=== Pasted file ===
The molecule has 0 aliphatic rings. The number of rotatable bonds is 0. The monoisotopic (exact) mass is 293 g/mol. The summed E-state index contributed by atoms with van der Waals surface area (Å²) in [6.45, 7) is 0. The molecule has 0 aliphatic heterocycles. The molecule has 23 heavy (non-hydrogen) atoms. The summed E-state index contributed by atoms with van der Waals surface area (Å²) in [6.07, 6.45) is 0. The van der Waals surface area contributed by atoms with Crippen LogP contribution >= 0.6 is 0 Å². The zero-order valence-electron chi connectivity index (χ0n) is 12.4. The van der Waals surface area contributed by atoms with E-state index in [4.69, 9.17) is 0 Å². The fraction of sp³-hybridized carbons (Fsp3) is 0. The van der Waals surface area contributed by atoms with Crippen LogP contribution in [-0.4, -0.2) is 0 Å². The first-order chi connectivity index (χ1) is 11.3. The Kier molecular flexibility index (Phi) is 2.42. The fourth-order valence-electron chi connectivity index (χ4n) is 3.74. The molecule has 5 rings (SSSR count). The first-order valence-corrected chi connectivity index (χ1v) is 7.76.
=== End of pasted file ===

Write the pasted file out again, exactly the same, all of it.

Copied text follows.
The molecule has 0 aliphatic rings. The number of rotatable bonds is 0. The monoisotopic (exact) mass is 293 g/mol. The summed E-state index contributed by atoms with van der Waals surface area (Å²) in [6.45, 7) is 0. The molecule has 0 aliphatic heterocycles. The molecule has 23 heavy (non-hydrogen) atoms. The summed E-state index contributed by atoms with van der Waals surface area (Å²) in [6.07, 6.45) is 0. The van der Waals surface area contributed by atoms with Crippen LogP contribution >= 0.6 is 0 Å². The zero-order valence-electron chi connectivity index (χ0n) is 12.4. The van der Waals surface area contributed by atoms with E-state index in [4.69, 9.17) is 0 Å². The fraction of sp³-hybridized carbons (Fsp3) is 0. The van der Waals surface area contributed by atoms with Crippen LogP contribution in [-0.4, -0.2) is 0 Å². The first-order chi connectivity index (χ1) is 11.3. The Kier molecular flexibility index (Phi) is 2.42. The fourth-order valence-electron chi connectivity index (χ4n) is 3.74. The molecule has 5 rings (SSSR count). The first-order valence-corrected chi connectivity index (χ1v) is 7.76.